Last Friday Bender woke up barfing all over the place. He ate his morning food but about an hour later barfed it back up. He continued to barf through out the day. I fed him a little at night, he kept that down but barfed a few hours later. This raises the question of what to do when your diabetic dog is sick. What to feed? What about their shots? I can’t give Bender his full shot if he throws up his food. But he needs some thing… In Bender’s case of being sick he was still active, energetic, but you could tell he wasn’t feeling the best. He was barfing but his behavior hadn’t changed so I didn’t take him to the vet. If I saw a major change in behavior I would have taken him to the vet. That is a sure sign there are problems. I guessed Bender had an upset tummy, he probably ate some thing in the yard while I wasn’t looking. For his food I wanted some thing bland and easy to digest. I fed him small amounts of just his rice, chicken and eggs. A few veggies slipped in there but not many. All part of his regular meal. You could also try unseasoned, cooked ground beef, fat drained, washed with water, green beans, and rice. All of this in small portions. Remember you dog has an upset stomach. If Bender kept his food down. I would feed him some more in a hour or so. The next thing is to check blood sugar levels. Bender was around 150. Excellent but he just ate. Not a lot though. So I waited a hour. He kept his food down so I gave him a bit more food, he has had about half of what he normally eats now. I also gave him an insulin shot of 10 units. A few hours later, check his blood sugar levels, gave food, shot, etc. By noon Bender had his all his food for his usual morning meal and two shots at 10-11 units. He had kept all his food down and was doing good. When di Continue reading >>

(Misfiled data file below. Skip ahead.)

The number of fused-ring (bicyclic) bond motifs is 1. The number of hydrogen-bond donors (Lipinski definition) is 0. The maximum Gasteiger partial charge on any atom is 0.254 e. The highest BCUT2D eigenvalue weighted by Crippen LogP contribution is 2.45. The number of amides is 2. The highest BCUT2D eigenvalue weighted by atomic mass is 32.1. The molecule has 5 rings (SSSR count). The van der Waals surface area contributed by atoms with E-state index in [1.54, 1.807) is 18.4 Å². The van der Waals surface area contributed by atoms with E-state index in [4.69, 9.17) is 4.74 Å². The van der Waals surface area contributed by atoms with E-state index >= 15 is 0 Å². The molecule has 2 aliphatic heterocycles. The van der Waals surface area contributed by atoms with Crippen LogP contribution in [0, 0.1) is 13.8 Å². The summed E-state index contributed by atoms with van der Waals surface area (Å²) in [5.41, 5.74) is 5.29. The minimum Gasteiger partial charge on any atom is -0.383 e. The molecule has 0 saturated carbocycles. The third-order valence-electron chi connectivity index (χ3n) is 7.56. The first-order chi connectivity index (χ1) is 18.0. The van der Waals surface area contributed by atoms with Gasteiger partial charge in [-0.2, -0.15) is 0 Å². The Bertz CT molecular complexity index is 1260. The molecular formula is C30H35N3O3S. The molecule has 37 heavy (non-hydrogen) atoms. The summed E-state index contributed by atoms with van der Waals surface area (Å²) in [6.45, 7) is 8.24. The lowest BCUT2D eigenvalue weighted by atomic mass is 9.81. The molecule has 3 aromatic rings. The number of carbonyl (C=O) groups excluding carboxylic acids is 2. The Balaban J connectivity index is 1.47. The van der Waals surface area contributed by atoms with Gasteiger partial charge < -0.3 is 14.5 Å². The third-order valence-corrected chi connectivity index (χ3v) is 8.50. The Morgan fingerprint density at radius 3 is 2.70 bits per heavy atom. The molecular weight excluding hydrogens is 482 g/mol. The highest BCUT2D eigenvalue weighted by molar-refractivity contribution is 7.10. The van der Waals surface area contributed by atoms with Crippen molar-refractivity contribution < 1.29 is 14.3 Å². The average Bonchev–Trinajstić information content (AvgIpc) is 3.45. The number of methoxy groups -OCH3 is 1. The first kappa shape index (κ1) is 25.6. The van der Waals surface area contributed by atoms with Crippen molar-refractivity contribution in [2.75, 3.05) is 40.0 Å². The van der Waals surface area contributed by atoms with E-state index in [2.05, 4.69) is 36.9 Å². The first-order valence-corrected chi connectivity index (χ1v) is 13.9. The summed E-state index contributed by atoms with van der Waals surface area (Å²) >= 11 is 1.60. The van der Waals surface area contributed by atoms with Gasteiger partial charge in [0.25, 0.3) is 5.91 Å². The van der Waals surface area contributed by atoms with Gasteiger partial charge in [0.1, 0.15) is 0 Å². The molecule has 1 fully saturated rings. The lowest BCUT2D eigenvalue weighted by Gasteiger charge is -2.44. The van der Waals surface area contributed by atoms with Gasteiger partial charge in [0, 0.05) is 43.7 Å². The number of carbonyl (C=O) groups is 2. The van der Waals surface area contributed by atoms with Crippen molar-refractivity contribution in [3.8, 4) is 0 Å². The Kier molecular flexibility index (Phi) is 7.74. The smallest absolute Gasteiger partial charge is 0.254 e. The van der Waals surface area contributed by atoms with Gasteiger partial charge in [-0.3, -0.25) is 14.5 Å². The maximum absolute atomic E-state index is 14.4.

Canine Diabetes Mellitus